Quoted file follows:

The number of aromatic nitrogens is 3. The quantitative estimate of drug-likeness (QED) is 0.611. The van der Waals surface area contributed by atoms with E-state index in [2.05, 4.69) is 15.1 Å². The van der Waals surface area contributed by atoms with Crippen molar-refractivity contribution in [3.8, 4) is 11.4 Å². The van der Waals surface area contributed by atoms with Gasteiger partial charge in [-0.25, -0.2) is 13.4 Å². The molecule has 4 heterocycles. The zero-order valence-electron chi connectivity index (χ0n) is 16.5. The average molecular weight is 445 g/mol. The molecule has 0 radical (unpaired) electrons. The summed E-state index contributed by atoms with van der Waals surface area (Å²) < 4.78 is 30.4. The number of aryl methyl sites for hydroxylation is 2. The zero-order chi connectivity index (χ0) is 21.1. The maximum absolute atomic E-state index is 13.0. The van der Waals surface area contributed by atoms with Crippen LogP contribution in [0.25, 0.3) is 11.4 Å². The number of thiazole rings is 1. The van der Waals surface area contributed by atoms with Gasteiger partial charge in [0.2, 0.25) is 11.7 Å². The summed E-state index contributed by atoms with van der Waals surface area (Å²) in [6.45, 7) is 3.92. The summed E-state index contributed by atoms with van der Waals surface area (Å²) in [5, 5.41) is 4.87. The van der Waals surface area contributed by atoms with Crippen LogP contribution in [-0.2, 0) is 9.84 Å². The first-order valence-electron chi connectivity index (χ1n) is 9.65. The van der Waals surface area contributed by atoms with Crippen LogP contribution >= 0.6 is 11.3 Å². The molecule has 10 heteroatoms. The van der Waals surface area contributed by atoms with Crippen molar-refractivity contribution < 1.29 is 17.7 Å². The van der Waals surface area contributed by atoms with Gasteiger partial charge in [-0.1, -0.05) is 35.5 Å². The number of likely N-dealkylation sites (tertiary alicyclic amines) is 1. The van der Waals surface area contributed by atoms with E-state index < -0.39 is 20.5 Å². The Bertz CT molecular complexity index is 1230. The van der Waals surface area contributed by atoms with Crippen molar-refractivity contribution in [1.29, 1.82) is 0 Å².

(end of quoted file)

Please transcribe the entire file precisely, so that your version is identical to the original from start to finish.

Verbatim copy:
The number of aromatic nitrogens is 3. The quantitative estimate of drug-likeness (QED) is 0.611. The van der Waals surface area contributed by atoms with E-state index in [2.05, 4.69) is 15.1 Å². The van der Waals surface area contributed by atoms with Crippen molar-refractivity contribution in [3.8, 4) is 11.4 Å². The van der Waals surface area contributed by atoms with Gasteiger partial charge in [-0.25, -0.2) is 13.4 Å². The molecule has 4 heterocycles. The zero-order valence-electron chi connectivity index (χ0n) is 16.5. The average molecular weight is 445 g/mol. The molecule has 0 radical (unpaired) electrons. The summed E-state index contributed by atoms with van der Waals surface area (Å²) < 4.78 is 30.4. The number of aryl methyl sites for hydroxylation is 2. The zero-order chi connectivity index (χ0) is 21.1. The maximum absolute atomic E-state index is 13.0. The van der Waals surface area contributed by atoms with Crippen LogP contribution in [0.25, 0.3) is 11.4 Å². The number of thiazole rings is 1. The van der Waals surface area contributed by atoms with Gasteiger partial charge in [0.2, 0.25) is 11.7 Å². The summed E-state index contributed by atoms with van der Waals surface area (Å²) in [6.45, 7) is 3.92. The summed E-state index contributed by atoms with van der Waals surface area (Å²) in [5, 5.41) is 4.87. The van der Waals surface area contributed by atoms with Crippen LogP contribution in [-0.2, 0) is 9.84 Å². The first-order valence-electron chi connectivity index (χ1n) is 9.65. The van der Waals surface area contributed by atoms with Crippen LogP contribution >= 0.6 is 11.3 Å². The molecule has 10 heteroatoms. The van der Waals surface area contributed by atoms with Crippen molar-refractivity contribution < 1.29 is 17.7 Å². The van der Waals surface area contributed by atoms with Gasteiger partial charge in [-0.1, -0.05) is 35.5 Å². The number of likely N-dealkylation sites (tertiary alicyclic amines) is 1. The van der Waals surface area contributed by atoms with E-state index < -0.39 is 20.5 Å². The Bertz CT molecular complexity index is 1230. The van der Waals surface area contributed by atoms with Crippen molar-refractivity contribution in [1.29, 1.82) is 0 Å².